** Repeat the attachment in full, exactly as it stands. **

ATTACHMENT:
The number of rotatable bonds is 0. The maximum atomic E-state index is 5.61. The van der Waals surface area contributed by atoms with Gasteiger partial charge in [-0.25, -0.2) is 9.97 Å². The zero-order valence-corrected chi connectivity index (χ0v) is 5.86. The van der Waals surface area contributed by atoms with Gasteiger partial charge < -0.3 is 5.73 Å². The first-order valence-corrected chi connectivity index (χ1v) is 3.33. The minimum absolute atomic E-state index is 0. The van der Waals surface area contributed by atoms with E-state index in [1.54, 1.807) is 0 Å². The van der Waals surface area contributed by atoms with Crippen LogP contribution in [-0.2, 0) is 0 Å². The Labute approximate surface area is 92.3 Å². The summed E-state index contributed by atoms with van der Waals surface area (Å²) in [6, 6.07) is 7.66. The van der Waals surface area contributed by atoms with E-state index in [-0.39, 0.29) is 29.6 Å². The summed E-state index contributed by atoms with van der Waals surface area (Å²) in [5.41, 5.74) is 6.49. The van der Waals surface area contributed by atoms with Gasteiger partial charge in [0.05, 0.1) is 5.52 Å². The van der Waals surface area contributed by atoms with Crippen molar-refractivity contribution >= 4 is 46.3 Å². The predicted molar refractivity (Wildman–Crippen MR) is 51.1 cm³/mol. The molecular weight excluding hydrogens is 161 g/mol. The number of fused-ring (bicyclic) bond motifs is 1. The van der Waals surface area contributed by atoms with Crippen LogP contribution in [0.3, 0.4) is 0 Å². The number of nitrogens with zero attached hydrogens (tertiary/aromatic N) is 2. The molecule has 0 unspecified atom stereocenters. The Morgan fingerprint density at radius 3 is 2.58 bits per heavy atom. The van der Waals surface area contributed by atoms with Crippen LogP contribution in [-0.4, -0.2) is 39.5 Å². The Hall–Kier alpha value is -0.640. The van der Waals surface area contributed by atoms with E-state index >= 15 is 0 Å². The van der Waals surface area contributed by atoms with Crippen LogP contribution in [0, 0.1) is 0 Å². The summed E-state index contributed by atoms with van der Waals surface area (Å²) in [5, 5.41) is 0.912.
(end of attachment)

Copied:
The number of rotatable bonds is 0. The maximum atomic E-state index is 5.61. The van der Waals surface area contributed by atoms with Gasteiger partial charge in [-0.25, -0.2) is 9.97 Å². The zero-order valence-corrected chi connectivity index (χ0v) is 5.86. The van der Waals surface area contributed by atoms with Gasteiger partial charge < -0.3 is 5.73 Å². The first-order valence-corrected chi connectivity index (χ1v) is 3.33. The minimum absolute atomic E-state index is 0. The van der Waals surface area contributed by atoms with E-state index in [1.54, 1.807) is 0 Å². The van der Waals surface area contributed by atoms with Crippen LogP contribution in [-0.2, 0) is 0 Å². The Labute approximate surface area is 92.3 Å². The summed E-state index contributed by atoms with van der Waals surface area (Å²) in [6, 6.07) is 7.66. The van der Waals surface area contributed by atoms with E-state index in [-0.39, 0.29) is 29.6 Å². The summed E-state index contributed by atoms with van der Waals surface area (Å²) in [5.41, 5.74) is 6.49. The van der Waals surface area contributed by atoms with Gasteiger partial charge in [0.05, 0.1) is 5.52 Å². The van der Waals surface area contributed by atoms with Crippen molar-refractivity contribution >= 4 is 46.3 Å². The predicted molar refractivity (Wildman–Crippen MR) is 51.1 cm³/mol. The molecular weight excluding hydrogens is 161 g/mol. The number of fused-ring (bicyclic) bond motifs is 1. The van der Waals surface area contributed by atoms with Crippen LogP contribution in [0.3, 0.4) is 0 Å². The number of nitrogens with zero attached hydrogens (tertiary/aromatic N) is 2. The molecule has 0 unspecified atom stereocenters. The Morgan fingerprint density at radius 3 is 2.58 bits per heavy atom. The van der Waals surface area contributed by atoms with Crippen LogP contribution in [-0.4, -0.2) is 39.5 Å². The Hall–Kier alpha value is -0.640. The van der Waals surface area contributed by atoms with E-state index >= 15 is 0 Å². The van der Waals surface area contributed by atoms with Crippen LogP contribution in [0, 0.1) is 0 Å². The summed E-state index contributed by atoms with van der Waals surface area (Å²) in [5, 5.41) is 0.912.